Laura Tormos ’18 / Emertainment Monthly Staff Writer
Welcome to the year 2017—unfortunately, so far, hover cars don’t seem to be a thing, but some weird, futuristic, cool-looking holographic tablet thanks to new company Grizzyl are. So is, apparently, Leslie (Amy Poehler) and Ron (Nick Offerman) being at odds over Newport-owned land; April (Aubrey Plaza) and Andy (Chris Pratt) both having careers and finally transitioning into the nightmarishly boring world of adulthood and responsibilities; and Tom (Aziz Ansari), Donna (Retta), and Ron all having moved on to their own successful enterprises.
We all knew it was coming—that with the time jump we all saw at the tail-end of the last season—but we may not have exactly expected the entire show’s dynamic to be different, which it sort-of is. Almost every character has moved on from anything Parks related—save for Andy, April, and newly minted “Barry” (Jim O’Heir). Tom is an arrogant mogul running and owner of wildly popular restaurant Tom’s Bistro. Donna’s running a realty company (and getting married). Perhaps most upsetting, however, is Ron and Leslie’s fall out—which seems to be due to a mysterious event which Leslie refers to as “Morning Star”.
This season’s plot seems to revolve around Leslie attaining a giant piece of land owned by the Newports, which she plans to turn into a national park for a grand total of zero dollars, when Gryzzl’s prepared to bid 90 million dollars. Ron, Tom, and Donna have sided with Gryzzl—which intends to build a new campus—because it benefits them financially, turning their back on Leslie when she groups the old Parks team together as a call to action.
And for all those who worry about the comedy factor—as most people do once a long show reaches its final years, “2017” was hilarious, and shook up the Parks world in a great way—despite Ron and Leslie’s fall out. They will most likely not be at odds for the entire season, if “Ron and Jammy” is anything to go by. Which, in fact, probably would not have been fully possible if they hadn’t been at odds. Or, at least, it wouldn’t have had the same effect.
Overall Episode Grade: A
“Ron and Jammy”
The back to back episode premiere, a format which will continue on for the rest of the (now sadly much shorter) season, did not lose any of its momentum in “Ron and Jammy.” In this episode, Leslie once again endeavors to sway the vote of Jeremy Jamm (Jon Glaser) in her favour. Jamm doesn’t look the same as usual though: he’s sporting a mustache and polo shirts, his hair is styled in a peculiar-yet-familiar style—oh, and his new girlfriend is Tammy 2 (Megan Mullally).
It quickly becomes apparent to Leslie that Tammy’s attempts to transform Jamm into Ron have made him depressed, and the situation is dire. So dire, in fact, that Leslie calls for a temporary truce with Ron, knowing he’s the only man who could help train him in the art of “la résistance a la Tammy.”
The Pavlovian fear conditioning to Tammy’s perfume was particularly hilarious, and so was the rest of the scene. Complete with crotch-blinders, roleplaying Tammy scenarios—in which Leslie does some amazing Tammy impersonations—and lessons in Tammy-proofing one’s home, there’s never a dull moment between the three.
All the preparation, however, comes down to the final test: a confrontation with Tammy 2 at none other than the Pawnee Library, in what is another great scene. Tammy deploys all her wiles to keep Jamm in her clutches, even going so far as stripping down right there in the middle of the library, promising sex, and, more deviously, promising Leslie the vote she wants. Leslie, predictably, remains steadfast, because she would never throw someone under the bus to achieve her goals. She is nothing if not a friend first.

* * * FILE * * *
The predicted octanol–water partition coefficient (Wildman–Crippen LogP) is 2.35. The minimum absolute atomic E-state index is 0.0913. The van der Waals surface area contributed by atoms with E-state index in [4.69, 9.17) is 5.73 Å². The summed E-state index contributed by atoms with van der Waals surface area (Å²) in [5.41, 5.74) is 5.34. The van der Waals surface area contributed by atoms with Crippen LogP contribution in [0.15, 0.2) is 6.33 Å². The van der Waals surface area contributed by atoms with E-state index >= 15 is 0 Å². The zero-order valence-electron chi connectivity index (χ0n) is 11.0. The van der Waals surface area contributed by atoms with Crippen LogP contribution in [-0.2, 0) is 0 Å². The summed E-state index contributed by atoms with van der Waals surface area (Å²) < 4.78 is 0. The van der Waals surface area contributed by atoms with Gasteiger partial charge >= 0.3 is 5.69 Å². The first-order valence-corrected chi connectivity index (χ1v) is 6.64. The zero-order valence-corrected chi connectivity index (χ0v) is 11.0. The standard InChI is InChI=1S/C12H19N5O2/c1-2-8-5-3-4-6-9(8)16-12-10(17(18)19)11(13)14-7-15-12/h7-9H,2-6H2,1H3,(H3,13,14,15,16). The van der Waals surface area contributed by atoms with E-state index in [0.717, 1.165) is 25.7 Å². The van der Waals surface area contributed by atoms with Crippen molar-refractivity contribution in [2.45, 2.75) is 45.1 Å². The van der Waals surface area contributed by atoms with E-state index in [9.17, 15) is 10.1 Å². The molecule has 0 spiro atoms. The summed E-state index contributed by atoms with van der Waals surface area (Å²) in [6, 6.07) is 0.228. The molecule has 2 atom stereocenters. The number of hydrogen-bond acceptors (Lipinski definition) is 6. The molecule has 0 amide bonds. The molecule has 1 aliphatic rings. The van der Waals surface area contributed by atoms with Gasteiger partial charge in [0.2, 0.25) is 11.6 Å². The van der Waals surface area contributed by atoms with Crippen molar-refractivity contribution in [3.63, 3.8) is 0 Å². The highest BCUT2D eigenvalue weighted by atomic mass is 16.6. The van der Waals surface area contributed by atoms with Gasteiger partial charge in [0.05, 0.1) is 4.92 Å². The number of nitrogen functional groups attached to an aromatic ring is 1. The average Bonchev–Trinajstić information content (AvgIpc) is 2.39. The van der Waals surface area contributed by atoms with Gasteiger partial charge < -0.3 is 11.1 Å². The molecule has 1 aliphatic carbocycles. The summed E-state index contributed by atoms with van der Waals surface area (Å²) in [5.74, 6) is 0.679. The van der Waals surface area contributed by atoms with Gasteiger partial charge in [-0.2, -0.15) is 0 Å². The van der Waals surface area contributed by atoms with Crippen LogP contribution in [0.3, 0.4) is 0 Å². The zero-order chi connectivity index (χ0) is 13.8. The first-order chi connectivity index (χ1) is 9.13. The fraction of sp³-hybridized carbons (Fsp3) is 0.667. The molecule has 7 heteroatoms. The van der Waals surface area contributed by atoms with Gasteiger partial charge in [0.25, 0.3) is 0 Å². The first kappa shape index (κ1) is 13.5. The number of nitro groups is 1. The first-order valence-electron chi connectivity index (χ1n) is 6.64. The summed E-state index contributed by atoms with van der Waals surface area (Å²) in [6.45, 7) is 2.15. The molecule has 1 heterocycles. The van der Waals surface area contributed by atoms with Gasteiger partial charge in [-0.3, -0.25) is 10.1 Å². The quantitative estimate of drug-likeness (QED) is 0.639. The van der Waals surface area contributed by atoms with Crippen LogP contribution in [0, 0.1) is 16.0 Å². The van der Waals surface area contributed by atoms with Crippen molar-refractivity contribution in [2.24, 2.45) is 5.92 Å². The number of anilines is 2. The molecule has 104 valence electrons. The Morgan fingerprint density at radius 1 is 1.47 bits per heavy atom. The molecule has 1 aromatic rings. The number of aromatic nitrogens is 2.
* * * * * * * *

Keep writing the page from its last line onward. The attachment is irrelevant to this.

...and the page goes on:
Ron, however, seems surprised that Leslie stuck to her moral compass, which begs the question: What happened in the Morning Star debacle? Did something come between her and her usual unrelenting loyalty? Have Ron and Leslie been so separated that he’s forgotten what she more truly stands for?
Thankfully, it seems as if the animosity between the two has been put on hold for now—it can’t be said for sure how long it will last. The Parks and Rec writers probably won’t make it that easy, though.
Elsewhere in Pawnee, in one of this episode’s subplots, April has run into somewhat of a professional crisis. After attending a ceremony honoring Joan Callamezzo (Mo Collins), who has run off the deep end and gone somewhat demented (including having written nine memoirs—her ninth called A Game of Joans), Joan mentions that she has known since she was ten years old that she wanted to be on TV, and has been pursuing what she loves ever since then. April suddenly becomes unsure that her career in the Parks Service really coincides with her lifelong passions. The best part of this subplot, however, is the fact that she goes to Ben (Adam Scott) for help and guidance. April and Ben being BFFs is a beautiful, beautiful thing.
Then there is Tom, who runs into a different life crisis: this one of the romantic kind. He laments his lack of being able to share his immense professional success with someone that matters to him when talking to Andy. Coincidentally, his ex-girlfriend Lucy (Natalie Morales) messages him on Gryzzlbook after hearing about his success, and Andy suggests they “get hammered,” which results in an $830 cab ride to Chicago to find her.
Long story short, Tom ends up offering Lucy a job managing his operations back in Pawnee, and despite having mentioned a boyfriend, she agrees, and the episode ends with them flirting over spreadsheets.
“Tom and Lucy are totally going to fall in love,” says Andy Dwyer just before the episode ends (and he eats spaghetti off the floor), and honestly? It’s looking like a pretty likely outcome.
Overall Episode Grade: A